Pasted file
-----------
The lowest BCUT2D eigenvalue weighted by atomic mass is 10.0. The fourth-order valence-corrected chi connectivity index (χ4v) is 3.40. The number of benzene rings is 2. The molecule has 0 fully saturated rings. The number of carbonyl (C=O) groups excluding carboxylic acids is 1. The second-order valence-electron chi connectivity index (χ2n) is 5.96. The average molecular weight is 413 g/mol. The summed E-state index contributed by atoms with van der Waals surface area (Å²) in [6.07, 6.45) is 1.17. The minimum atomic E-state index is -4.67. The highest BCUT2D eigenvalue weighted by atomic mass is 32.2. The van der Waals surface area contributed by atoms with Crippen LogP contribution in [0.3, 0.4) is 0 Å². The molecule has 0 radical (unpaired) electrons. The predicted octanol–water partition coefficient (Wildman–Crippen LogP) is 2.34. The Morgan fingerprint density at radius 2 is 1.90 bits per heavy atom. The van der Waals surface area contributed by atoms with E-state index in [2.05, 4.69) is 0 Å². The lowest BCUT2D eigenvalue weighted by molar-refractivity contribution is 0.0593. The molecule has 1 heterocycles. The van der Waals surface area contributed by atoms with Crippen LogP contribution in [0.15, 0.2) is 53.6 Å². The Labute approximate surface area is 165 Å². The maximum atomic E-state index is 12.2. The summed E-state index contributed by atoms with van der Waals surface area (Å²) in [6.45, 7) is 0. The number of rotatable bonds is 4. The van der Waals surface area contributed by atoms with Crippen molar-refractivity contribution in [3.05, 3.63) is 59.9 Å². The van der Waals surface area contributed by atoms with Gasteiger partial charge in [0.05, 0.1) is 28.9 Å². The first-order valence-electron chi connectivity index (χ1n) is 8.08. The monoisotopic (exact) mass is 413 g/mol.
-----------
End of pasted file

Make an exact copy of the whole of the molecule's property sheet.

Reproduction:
The lowest BCUT2D eigenvalue weighted by atomic mass is 10.0. The fourth-order valence-corrected chi connectivity index (χ4v) is 3.40. The number of benzene rings is 2. The molecule has 0 fully saturated rings. The number of carbonyl (C=O) groups excluding carboxylic acids is 1. The second-order valence-electron chi connectivity index (χ2n) is 5.96. The average molecular weight is 413 g/mol. The summed E-state index contributed by atoms with van der Waals surface area (Å²) in [6.07, 6.45) is 1.17. The minimum atomic E-state index is -4.67. The highest BCUT2D eigenvalue weighted by atomic mass is 32.2. The van der Waals surface area contributed by atoms with Crippen LogP contribution in [0.3, 0.4) is 0 Å². The molecule has 0 radical (unpaired) electrons. The predicted octanol–water partition coefficient (Wildman–Crippen LogP) is 2.34. The Morgan fingerprint density at radius 2 is 1.90 bits per heavy atom. The van der Waals surface area contributed by atoms with E-state index in [2.05, 4.69) is 0 Å². The lowest BCUT2D eigenvalue weighted by molar-refractivity contribution is 0.0593. The molecule has 1 heterocycles. The van der Waals surface area contributed by atoms with Crippen LogP contribution in [0.15, 0.2) is 53.6 Å². The Labute approximate surface area is 165 Å². The maximum atomic E-state index is 12.2. The summed E-state index contributed by atoms with van der Waals surface area (Å²) in [6.45, 7) is 0. The number of rotatable bonds is 4. The van der Waals surface area contributed by atoms with Crippen molar-refractivity contribution in [3.05, 3.63) is 59.9 Å². The van der Waals surface area contributed by atoms with Gasteiger partial charge in [0.05, 0.1) is 28.9 Å². The first-order valence-electron chi connectivity index (χ1n) is 8.08. The monoisotopic (exact) mass is 413 g/mol.